Current immigration policy flaws

What are the actual benefits to the US economy of current immigrants – either legal or illegal? According to Davidson: “…There are places in the United States where illegal immigration has big effects (both positive and negative). But economists generally believe that when averaged over the whole economy, the effect is a small net positive. Harvard's George Borjas says the average American's wealth is increased by less than 1 percent because of illegal immigration… ” Immigrants remain to be a positive addition and necessity to the US economy in general – both then and now.

Immigrants fulfill the labor requirements of skilled and unskilled, educated, and non-educated requirements brought about by the varying state needs. As stated in David Kennedy’s article entitled “Can we still afford to be a nation of immigrants? ”, if the United States seeks to grow its economy by just three percent per annum alone, we would need at least 5 million additional immigrants for each year that the economy is growing. Immigration fuels economic growth and economic growth requires additional immigrants (Kennedy). In a state wide scale, California presents the biggest microcosm of the overall immigration debate.

California’s economy is the fifth biggest economy in the world and is still growing disproportionately over any other state in the US. And yet California continues to absorb millions of immigrants each year – both legal and illegal. The recent housing bust barely affected the state and its economy remains bullish despite the slowdown elsewhere in the country. Negative effects of immigration: Then and now. If immigration is so good to the country, why then are some asking for protections against illegal immigration, and some want to close the door totally to immigrants as in the curtailment or rescission of the 1965 statutes of immigration?

The answer is ingrained in the volatile US economy also. When there is a boom in the economy, unemployment goes down to the lowest level and in some states, almost nil. However, when the economy suffers a bust, unemployment soars. This usually causes a widespread drain on the social and economic infrastructures that the government has prepared and installed to absorb the unemployed and the displaced sectors of US society.

Today, because of the various welfare agencies present, people come not just to work but also to access these welfare benefits. The sole most feared ill effect of allowing continuing immigration into the United States by citizen workers is that immigrants take away whatever job opportunities there are in the market. However, the answer to the question is, according to Davidson, is that illegal immigrants have no real negative effect on the economy overall because “there is close to no net impact on the unemployment rate”.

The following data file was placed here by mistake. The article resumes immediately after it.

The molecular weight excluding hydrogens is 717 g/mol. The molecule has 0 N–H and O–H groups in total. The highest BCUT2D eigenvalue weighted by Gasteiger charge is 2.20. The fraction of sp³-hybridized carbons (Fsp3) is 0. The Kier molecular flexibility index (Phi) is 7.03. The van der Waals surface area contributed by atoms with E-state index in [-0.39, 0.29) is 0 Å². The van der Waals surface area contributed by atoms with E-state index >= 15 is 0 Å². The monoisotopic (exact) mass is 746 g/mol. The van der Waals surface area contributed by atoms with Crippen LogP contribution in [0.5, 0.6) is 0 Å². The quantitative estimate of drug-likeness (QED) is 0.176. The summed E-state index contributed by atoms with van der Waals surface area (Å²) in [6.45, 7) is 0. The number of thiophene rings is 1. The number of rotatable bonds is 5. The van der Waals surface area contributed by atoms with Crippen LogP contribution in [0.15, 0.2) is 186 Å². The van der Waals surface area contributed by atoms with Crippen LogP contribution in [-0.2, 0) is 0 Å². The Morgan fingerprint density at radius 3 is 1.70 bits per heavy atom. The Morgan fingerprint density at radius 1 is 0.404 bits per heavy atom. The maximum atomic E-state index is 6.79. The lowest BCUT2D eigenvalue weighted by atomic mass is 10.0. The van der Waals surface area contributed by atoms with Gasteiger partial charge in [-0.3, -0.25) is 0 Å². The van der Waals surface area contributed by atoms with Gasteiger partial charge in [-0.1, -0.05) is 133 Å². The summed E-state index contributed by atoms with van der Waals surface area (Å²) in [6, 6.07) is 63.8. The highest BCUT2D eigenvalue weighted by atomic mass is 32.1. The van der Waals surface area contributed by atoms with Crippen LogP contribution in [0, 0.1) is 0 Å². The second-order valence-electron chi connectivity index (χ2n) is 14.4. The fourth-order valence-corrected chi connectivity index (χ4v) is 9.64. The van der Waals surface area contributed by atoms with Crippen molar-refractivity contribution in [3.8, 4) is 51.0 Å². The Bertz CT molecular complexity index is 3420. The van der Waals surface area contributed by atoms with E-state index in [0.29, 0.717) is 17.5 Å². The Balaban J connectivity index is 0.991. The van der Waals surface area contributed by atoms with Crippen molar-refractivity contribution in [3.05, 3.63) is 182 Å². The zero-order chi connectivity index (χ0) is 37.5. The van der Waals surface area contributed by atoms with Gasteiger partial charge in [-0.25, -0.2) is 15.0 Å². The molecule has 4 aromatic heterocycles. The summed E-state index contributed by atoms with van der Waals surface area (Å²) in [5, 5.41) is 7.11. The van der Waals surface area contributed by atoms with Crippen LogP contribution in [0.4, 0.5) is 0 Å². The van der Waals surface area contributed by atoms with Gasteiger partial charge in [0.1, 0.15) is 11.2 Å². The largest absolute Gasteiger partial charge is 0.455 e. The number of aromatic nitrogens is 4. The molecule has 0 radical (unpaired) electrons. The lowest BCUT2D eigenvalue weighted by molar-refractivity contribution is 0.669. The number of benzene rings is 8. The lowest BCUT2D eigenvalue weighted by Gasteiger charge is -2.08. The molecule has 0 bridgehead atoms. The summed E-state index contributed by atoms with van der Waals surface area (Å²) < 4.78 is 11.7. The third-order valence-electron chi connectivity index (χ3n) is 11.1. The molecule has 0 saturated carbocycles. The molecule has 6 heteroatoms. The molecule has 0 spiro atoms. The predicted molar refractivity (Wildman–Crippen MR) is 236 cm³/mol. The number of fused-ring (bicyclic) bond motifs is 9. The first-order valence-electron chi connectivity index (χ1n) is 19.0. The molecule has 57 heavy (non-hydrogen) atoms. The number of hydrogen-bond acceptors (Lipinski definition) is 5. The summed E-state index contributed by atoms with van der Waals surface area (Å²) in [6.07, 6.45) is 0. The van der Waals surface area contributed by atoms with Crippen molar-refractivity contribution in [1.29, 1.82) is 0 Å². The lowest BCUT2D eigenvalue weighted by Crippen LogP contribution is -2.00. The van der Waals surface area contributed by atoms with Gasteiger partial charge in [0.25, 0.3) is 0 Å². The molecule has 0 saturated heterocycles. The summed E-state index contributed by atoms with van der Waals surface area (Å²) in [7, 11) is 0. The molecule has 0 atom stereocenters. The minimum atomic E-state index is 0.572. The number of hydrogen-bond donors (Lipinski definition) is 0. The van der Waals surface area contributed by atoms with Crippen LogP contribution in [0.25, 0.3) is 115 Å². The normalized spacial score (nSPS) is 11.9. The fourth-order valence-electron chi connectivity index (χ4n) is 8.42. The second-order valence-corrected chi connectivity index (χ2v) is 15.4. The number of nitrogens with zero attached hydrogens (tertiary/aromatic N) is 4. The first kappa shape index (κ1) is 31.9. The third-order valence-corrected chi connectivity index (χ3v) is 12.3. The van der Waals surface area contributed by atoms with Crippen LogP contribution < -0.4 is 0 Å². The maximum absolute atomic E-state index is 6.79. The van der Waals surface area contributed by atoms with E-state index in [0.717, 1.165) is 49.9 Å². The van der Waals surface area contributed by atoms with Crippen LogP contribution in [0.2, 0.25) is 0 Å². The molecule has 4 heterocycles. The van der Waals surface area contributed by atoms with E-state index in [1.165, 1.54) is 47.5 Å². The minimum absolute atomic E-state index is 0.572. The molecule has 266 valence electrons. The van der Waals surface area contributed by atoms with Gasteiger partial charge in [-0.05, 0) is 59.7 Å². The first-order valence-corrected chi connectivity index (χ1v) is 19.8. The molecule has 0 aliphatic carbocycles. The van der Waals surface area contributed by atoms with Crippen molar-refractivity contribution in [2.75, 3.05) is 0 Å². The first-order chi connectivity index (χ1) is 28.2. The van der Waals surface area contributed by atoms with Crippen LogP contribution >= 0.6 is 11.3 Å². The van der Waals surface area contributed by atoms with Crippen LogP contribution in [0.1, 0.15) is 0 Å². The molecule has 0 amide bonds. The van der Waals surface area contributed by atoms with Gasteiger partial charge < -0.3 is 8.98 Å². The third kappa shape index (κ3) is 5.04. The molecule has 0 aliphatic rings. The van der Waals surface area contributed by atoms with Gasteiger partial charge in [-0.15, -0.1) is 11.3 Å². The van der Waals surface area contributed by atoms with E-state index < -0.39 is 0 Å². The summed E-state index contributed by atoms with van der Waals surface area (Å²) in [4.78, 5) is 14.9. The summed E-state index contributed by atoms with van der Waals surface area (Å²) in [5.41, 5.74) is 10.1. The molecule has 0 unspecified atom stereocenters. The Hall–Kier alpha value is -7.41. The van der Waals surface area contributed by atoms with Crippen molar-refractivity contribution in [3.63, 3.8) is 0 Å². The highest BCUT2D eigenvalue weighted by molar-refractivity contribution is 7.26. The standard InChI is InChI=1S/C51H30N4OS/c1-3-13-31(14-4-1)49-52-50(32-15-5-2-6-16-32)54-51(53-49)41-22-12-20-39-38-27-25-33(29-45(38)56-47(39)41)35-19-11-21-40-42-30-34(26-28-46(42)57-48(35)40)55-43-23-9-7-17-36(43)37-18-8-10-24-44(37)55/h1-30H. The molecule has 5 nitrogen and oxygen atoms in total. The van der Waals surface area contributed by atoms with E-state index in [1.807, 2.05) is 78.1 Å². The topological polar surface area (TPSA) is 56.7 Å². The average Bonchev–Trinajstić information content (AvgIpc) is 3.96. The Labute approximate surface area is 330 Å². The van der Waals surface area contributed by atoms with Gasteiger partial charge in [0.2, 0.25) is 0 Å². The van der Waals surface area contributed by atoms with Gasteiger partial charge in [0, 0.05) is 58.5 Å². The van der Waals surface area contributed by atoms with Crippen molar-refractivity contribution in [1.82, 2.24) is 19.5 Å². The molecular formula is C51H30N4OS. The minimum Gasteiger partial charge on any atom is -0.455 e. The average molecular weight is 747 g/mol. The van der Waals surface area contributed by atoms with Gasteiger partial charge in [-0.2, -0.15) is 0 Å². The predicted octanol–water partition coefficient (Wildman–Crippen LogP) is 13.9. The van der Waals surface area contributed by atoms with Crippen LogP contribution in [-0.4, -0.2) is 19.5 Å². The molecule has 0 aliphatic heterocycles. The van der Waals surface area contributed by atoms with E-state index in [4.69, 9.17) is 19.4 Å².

Although illegal immigrants do take some of the jobs of the poorer segment of US society – specifically those who have low or no skills, and who (according to studies) most likely belong to the African Americans and other Latino ethnic minorities, the effects are almost nil – depending or where the immigrants are located (Davidson). Moreover, they flock to only three (3) city centers in the US namely, New York, Chicago and Los Angeles (Davidson).

Apparently, a third of all illegal immigrants in the country today are concentrated on these three cities because of the job opportunities present and has a “continuing” capacity to absorb more if its economy continue to grow (David). IV. Conclusion Summing it all up, immigration in itself is good for the US economy overall. However, we need to ensure that everything is done in the right perspective and put certain excesses into order. We only need to look at California’s economy to see the benefits and pros of immigration. However, we can also review California’s welfare system to see the negative effects of immigration.

We see a lot of illegal immigrants lined up in public health centers and the emergency departments of hospitals and see the reason why a lot of hospitals in the state are closing. The health and welfare system in California is getting drained by illegal immigrants who are protected by state laws irregardless of their immigration status. Hence, if we wish to balance the needs for manpower for the continued growth of the US economy by welcoming new immigrants, so must we also remove certain “magnets” that drain our established public social infrastructures and not make beggars out of potentially productive individuals.

We should put a stop to a welfare oriented economy but instead facilitate the immersion and legalization of worthy immigrants who wants to work and are able to pay taxes. A system similar to the proposed legislation in Congress but with some defined regulations and requirements on new immigrants should be put in place. The processing fees proposed should be utilized to facilitate and improve current immigration processing period and systems. Let us remove constraints but instead build bridges and improve our immigration institutions to facilitate a better and enhanced legal immigration system.

Hand in hand with this, let us encourage and promote higher education and skills training for all residents of this country with ample focus and concentration of those who most need it – the existing African American and Latino minorities. Let us keep in mind though the lessons of the past and current immigration policy flaws. This is the only way to move forward with the current immigration debate.

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